- In the article, use the images presented in the picture. The imagery of the language is an actual requirement for all articles on the internet, from which they greatly benefit against the background of universal linguistic stinginess. The image helps to get used to the material, and as for the articles on works of art, they should be doubly imaginative. The first visual image in your article should demonstrate the work of art in the form of a picture, and then try to use in the text those figurative expressions that support the first image. Use more often adjectives like “red,” “black,” “white,” and “blue” if these colors occur in the picture. Operate with the objects depicted in the picture. For example, you can use these words: “… an endless desert, thickening darkness, a thick layer of clouds, and feathered grass and weeds.” What gives you this right? Of course, if there was not a picture that prompts comparisons, then all of them would be superfluous, inconclusive, and weak. But since there is such a talented and eloquent picture, the text under it will be superfluous, unconvincing, and weak if I do not use them. Take this into account. Also, you need to take into account using any art review example on our site that can help you to write your own review.
- Be positive. Look for essential, worthy, cognitive things in each work. Many people pass by the paintings in museums and exhibitions, not noticing anything significant in them, and they treat the works of contemporary painting as if in them there could be nothing valuable and positive at all. How can you see these valuable and positive things in a work of art and tell about it in the article? It is necessary to perceive a work regardless of whether it is recognized or not and whoever created it: a great artist or a beginner. There is one way to see what others do not see. Imagine that the picture which you are reviewing is given to you for self-knowledge, so that you personally have learned something from it. Refrain from all the negative and confusing moments and try to behold the precious and vital impression that you have experienced through this picture. And now tell everyone what you have learned – let others see it. That is, write in your article not about the old knowledge gained at the university, but about what the chosen picture has now taught you. And then it will be a vivid positive knowledge, like in our samples. For example, you can read an art exhibition review example to learn how to write vividly.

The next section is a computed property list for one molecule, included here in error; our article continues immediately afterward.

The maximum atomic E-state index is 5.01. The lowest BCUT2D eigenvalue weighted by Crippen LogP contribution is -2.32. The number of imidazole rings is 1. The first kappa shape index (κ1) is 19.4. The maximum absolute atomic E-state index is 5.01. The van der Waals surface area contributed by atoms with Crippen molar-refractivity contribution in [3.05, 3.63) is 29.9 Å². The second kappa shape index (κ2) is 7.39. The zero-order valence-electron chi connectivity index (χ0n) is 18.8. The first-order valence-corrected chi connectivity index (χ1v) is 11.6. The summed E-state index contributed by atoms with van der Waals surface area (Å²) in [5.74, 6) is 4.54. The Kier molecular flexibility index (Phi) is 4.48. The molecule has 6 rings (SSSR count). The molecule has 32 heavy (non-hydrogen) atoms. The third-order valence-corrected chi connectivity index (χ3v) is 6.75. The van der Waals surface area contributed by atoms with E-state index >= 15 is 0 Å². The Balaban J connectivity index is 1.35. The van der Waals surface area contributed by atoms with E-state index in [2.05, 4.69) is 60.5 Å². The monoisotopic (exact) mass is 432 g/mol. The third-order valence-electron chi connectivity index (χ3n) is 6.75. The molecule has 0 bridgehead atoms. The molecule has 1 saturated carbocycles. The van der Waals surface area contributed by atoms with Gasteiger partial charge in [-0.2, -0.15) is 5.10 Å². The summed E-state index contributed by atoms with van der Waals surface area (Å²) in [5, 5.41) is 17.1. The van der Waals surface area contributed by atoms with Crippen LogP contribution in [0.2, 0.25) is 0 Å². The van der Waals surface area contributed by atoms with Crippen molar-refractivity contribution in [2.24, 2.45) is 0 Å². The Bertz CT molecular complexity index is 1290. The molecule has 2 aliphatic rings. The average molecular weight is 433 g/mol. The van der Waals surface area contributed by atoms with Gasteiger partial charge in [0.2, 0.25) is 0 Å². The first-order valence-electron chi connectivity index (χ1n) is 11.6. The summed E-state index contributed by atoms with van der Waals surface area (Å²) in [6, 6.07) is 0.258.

- Be informative. Your expert knowledge of the painting in any case should not be wasted. But do not paste too much factual data into the text. For example, speaking of the artist’s productivity, mention that the Norwegian artist Edward Munch had 20,000 works. However, remember that the actual information, such as where the artist was born, can not constitute the subject of the article; it only gives it an informative journalistic character.
Art Masterpieces for Your Art Review Example
It is impossible to imagine the present world without art. It is not just a simple decoration, but a significant source of inspiration, realization of our spiritual experiences, and creative ideas. Each of us has our own preferences and tastes in art. That is why, if your task is to assess a piece of art, for example a painting, you should follow your intuition and select the one that will speak directly to your heart. You do not need to hurry with your choice. You have to spend some time attending art galleries and museums. The success of your research will depend on your decision. To help you with this task, we have prepared a list of possible topics that you may use for your research. It covers both the art masterpieces of historic times and relatively new paintings. We hope that you will make the right choice and succeed with your paper.
- Starry Night by Vincent van Gogh
- The Ninth Wave by Ivan Aivazovsky
- The Birth of Venus by Sandro Botticelli
- The Tower of Babel by Pieter Brueghel the Elder
- Boy Bitten by a Lizard by Michelangelo Merisi da Caravaggio
- Self-Portrait by Albrecht Dürer
- Woman with a Parasol by Claude Monet
- Lady Lilith by Dante Gabriel Rossetti
- Girl with a Pearl Earring by Jan Vermeer
- Luncheon of the Boating Party by Pierre Auguste Renoir
- The Creation of Adam by Michelangelo di Lodovico Buonarroti Simoni
- The Dream by Pablo Picasso
- The Scream by Edward Munich